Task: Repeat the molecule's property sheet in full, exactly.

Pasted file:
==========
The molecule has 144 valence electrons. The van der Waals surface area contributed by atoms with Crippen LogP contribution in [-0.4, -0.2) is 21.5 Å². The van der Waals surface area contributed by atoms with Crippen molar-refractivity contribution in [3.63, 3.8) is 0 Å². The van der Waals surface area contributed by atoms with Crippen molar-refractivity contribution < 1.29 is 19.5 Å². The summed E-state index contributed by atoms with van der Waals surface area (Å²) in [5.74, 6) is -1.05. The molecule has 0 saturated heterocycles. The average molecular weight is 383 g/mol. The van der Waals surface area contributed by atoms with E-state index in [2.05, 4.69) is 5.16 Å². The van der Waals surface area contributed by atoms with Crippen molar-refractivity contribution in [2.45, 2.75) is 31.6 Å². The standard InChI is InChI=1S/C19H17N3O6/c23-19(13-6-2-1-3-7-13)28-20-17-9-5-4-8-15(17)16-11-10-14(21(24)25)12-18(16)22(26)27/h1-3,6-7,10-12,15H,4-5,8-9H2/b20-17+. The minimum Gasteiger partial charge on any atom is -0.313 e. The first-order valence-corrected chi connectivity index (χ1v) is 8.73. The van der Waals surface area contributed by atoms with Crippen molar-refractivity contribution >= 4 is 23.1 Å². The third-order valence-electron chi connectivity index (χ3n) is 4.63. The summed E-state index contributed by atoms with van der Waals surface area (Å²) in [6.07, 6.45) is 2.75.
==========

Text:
The molecule has 144 valence electrons. The van der Waals surface area contributed by atoms with Crippen LogP contribution in [-0.4, -0.2) is 21.5 Å². The van der Waals surface area contributed by atoms with Crippen molar-refractivity contribution in [3.63, 3.8) is 0 Å². The van der Waals surface area contributed by atoms with Crippen molar-refractivity contribution < 1.29 is 19.5 Å². The summed E-state index contributed by atoms with van der Waals surface area (Å²) in [5.74, 6) is -1.05. The molecule has 0 saturated heterocycles. The average molecular weight is 383 g/mol. The van der Waals surface area contributed by atoms with E-state index in [2.05, 4.69) is 5.16 Å². The van der Waals surface area contributed by atoms with Crippen molar-refractivity contribution in [2.45, 2.75) is 31.6 Å². The standard InChI is InChI=1S/C19H17N3O6/c23-19(13-6-2-1-3-7-13)28-20-17-9-5-4-8-15(17)16-11-10-14(21(24)25)12-18(16)22(26)27/h1-3,6-7,10-12,15H,4-5,8-9H2/b20-17+. The minimum Gasteiger partial charge on any atom is -0.313 e. The first-order valence-corrected chi connectivity index (χ1v) is 8.73. The van der Waals surface area contributed by atoms with Crippen molar-refractivity contribution >= 4 is 23.1 Å². The third-order valence-electron chi connectivity index (χ3n) is 4.63. The summed E-state index contributed by atoms with van der Waals surface area (Å²) in [6.07, 6.45) is 2.75.